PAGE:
The once and future goddess

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Geeta Pandey, "An 'English goddess' for India's down-trodden", BBC News 2/15/2011:

The Dalit (formerly untouchable) community is building a temple in Banka village in the northern Indian state of Uttar Pradesh to worship the Goddess of the English language, which they believe will help them climb up the social and economic ladder.

About two feet tall, the bronze statue of the goddess is modelled after the Statue of Liberty.

"She is the symbol of Dalit renaissance," says Chandra Bhan Prasad, a Dalit writer who came up with the idea of the Goddess of English.

"She holds a pen in her right hand which shows she is literate. She is dressed well and sports a huge hat – it's a symbol of defiance that she is rejecting the old traditional dress code.

"In her left hand, she holds a book which is the constitution of India which gave Dalits equal rights. She stands on top of a computer which means we will use English to rise up the ladder and become free for ever."

Chinki Sinha, "The English Goddess Who Went Away", Open 9/14/2013:

There could have been a black temple here. The entrance might have said ‘Paradise Lost’ after John Milton’s poem about man’s disobedience and ouster from the Garden of Eden. Milton intended the poem to justify the ways of God to men. There was no justification intended here. The temple was meant to celebrate the outcastes, the fallen—Paradise Lost would be a refuge. Within its walls, Dalits would chant ‘ABCD’ and solve mathematical equations. They would denounce other gods and goddesses who perpetuate caste barriers.

The goddess wore a hat, a gown, and had gold hair. She looked like a Statue of Liberty knock-off. Chandra Bhan Prasad, the man who created her, says there were modifications made to give the new goddess her own mythology. The Goddess of English held a keyboard and a pen. She was atop a computer on the screen of which was the chakra of the Buddhist faith. She also held the Constitution of India to cement her bond with the Dalit community because Dr BR Ambedkar, the Dalit scholar and leader, was its founding father.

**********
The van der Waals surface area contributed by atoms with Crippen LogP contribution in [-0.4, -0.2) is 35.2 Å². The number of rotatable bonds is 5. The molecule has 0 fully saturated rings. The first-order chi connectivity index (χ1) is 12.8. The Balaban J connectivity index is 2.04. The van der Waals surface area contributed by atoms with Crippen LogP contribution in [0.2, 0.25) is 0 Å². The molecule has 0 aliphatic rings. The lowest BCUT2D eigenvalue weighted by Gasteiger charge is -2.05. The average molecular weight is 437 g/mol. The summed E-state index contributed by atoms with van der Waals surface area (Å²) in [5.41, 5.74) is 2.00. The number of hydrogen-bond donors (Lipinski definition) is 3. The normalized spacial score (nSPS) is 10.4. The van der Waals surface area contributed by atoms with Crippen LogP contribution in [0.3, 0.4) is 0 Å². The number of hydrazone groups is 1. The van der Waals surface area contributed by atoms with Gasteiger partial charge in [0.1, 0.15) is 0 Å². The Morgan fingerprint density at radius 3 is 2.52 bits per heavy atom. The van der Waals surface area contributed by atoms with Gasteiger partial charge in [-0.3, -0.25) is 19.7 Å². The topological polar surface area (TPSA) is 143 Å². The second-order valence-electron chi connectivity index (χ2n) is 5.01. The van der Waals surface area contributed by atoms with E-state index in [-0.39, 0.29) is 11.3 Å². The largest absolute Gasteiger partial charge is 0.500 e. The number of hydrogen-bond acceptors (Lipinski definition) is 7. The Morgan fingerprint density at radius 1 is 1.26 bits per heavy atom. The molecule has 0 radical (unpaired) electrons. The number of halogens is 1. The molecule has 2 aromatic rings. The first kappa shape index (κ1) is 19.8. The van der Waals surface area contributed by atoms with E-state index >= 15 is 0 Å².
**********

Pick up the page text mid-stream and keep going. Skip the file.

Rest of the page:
Why was the temple to be black? Because people would have found it strange. It would provoke reaction and this goddess was all about reactions. Black is seen as evil. The goddess would redefine black, give it sanction, says Bhan. This was Paradise Lost. They would regain it. But nothing happened. The English goddess went as suddenly as she came.

Why? Well,

The goddess came but only just. After the first day, she was stacked away in the office of the headmaster and for a few days, remained there in hiding. The district administration shut the temple down because, it was rumoured, Mayawati, then Chief Minister, had said there could only be one Dalit goddess in the state. Bhan wrote to the administration asking for a reason and was told there was a Supreme Court directive that no temple should be built on public land without permission from the administration.

“We said this was private land, and they still said you can’t build it,” says Bhan. “They kept sending police officials. When we started building the roof, they came and stopped us.”

The goddess was transported to the house of the school owner in a nearby town. There she remains, hidden away till she can be installed once again. The expensive black granite that was bought for construction of the temple lies around unused. Rain pours down, washing away the dirt, and the stones glisten again. A dog seeks shelter in the old office from the rain. This is where the goddess had been moved after the police came to Banka and ordered that construction be stopped.


  1. Joe Mc Kay said,

    August 28, 2014 @ 10:43 am

    This is another great, albeit far-out, example of what our incredible language means to people from all walks of life who would find their rightful place in the world… the language of Liberation! Viva l'Anglaise!!
    Joe Mc Kay
    "Crazy About Words" … title of my book available at

  2. Piotr Gąsiorowski said,

    August 28, 2014 @ 12:32 pm

    All she needs is an appropriate name. Gwendoline? Muriel? Penelope? Jemima? Millicent? Or perhaps Victoria?

    [(myl) According to this page on her creator's web site, her name is "the Dalit Goddess English".]

  3. Ray Girvan said,

    August 28, 2014 @ 12:43 pm

    @Piotr Gąsiorowski: All she needs is an appropriate name


  4. Ralph Hickok said,

    August 28, 2014 @ 1:06 pm

    How about Littera?

  5. Joe Mc Kay said,

    August 28, 2014 @ 1:18 pm

    How about Lady Mondegreen?
    Joe Mc Kay
    "Crazy About Words"

  6. Piotr Gąsiorowski said,

    August 28, 2014 @ 1:23 pm

    Hattie? (after that Huge Hat). "Henrietta" on public holidays.